The Danish vocalists also do full justice to the Four Songs of the Virgin Mary by Bohuslav Martinu, a composer who created a unique sound-world.
Finally, from Somm, comes a deeply-satisfying recording by the Royal Philharmonic Orchestra under the baton of Jan Latham-Koenig of the Grieg and Delius piano concertos. Mark Bebbington is the soloist on the disc, a player who has distinguished himself in a wide variety of repertoire, including important and rare works by Vaughan Williams. From the famous opening timpani roll of this well-known work by Grieg, the performance unfolds with a gentleness which one might have associated with his pieces for solo piano – Mark Bebbington getting very close to the essence of the great Norwegian composer, finding every nuance and breath of spring in this life-affirming music. But even greater is the rendition of the 1907 Delius Piano Concerto. Delius was a great admirer of Grieg and of the landscape of Scandinavia – writing often of a heightened emotional state which he felt in the high hills of Norway.
All of Delius’s nature-worship emerges in this superb concerto, and for a composer usually associated with a meandering impressionism – even a formless but always lyrical excess – the work has a well-worked-out structure. In many ways, it continues where the Grieg ended, but there is somehow a deeper romanticism to this concerto: a sense of the work “dwelling” at high altitudes; with great views over many miles – at times, an intensity which few other romantic concertos of this kind can match. In excellent form on this fine Somm CD, the Royal Philharmonic Orchestra has all the softness of tone for which the ensemble (founded by Sir Thomas Beecham, and expert in the works of Delius) is renowned; and yet in the final movement – where the full passion of the piece is unleashed – the last minutes resemble a tide of immense weight breaking on rocks. With plenty of “air” around the music – helping to create a profound sonority – the cymbal clash just before the conclusion rings out majestically over an orchestra from which power and sinewy sound flow like a mountain torrent. Truly gorgeous orchestral playing from the RPO, captured in the perfect acoustic.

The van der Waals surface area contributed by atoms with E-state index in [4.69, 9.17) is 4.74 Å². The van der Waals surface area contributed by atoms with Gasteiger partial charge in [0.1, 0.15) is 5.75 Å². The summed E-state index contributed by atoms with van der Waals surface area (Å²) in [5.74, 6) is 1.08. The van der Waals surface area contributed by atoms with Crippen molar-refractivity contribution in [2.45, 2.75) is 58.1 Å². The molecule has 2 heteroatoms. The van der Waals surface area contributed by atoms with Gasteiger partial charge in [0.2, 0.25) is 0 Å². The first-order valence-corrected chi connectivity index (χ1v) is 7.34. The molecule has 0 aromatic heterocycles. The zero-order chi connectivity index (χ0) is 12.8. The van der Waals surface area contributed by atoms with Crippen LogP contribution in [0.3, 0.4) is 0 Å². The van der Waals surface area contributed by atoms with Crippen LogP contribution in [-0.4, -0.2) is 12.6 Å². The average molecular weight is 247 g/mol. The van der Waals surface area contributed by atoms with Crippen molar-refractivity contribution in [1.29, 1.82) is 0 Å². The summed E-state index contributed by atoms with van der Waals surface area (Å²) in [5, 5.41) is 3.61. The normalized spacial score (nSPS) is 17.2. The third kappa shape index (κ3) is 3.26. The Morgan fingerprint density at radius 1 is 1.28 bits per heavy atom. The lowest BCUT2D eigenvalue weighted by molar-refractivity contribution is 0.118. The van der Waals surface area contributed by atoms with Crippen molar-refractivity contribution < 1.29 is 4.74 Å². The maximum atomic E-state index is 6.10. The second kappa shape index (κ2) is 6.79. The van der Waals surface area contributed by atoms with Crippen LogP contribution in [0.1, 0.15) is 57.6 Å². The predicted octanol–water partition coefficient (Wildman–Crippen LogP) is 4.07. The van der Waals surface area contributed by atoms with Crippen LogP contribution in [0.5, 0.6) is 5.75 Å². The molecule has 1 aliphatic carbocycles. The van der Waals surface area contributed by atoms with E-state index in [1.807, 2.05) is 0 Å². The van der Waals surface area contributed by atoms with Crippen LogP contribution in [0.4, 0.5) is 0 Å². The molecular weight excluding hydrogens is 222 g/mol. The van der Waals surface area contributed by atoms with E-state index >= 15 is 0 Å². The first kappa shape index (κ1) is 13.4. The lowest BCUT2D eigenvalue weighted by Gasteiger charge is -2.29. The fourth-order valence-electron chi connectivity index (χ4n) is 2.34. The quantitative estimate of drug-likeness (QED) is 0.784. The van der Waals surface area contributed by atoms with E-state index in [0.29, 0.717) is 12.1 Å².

What a pity then that last month the Administrative Head of the RPO announced that he would like to abolish the term “classical music” – believing it to be an off-putting term to younger people, reflecting the dire mentality now prevalent in music and the arts that everything must be watered down for the dubious cause of so-called “outreach”. With jazz, “world music” and heavy metal, to name but a few, proudly proclaiming their musical creed, we need classical music to thrive as never before – in as uncompromising a way as possible. And this was the message which I delivered to readers of The Daily Telegraph in a letter published on the 23rd of March, entitled “Watery Music”.
Bliss, The Beatitudes, Chandos CHSA 5191.
Choral works by Martin and Martinu, OUR Recordings 6.220671
Grieg and Delius Piano Concertos, SOMMCD 269. (The CD also contains a recording of Grieg’s attempts at a Second Piano Concerto – a fascinating glimpse into a “lost” work.)
Stuart Millson is QR’s classical music editor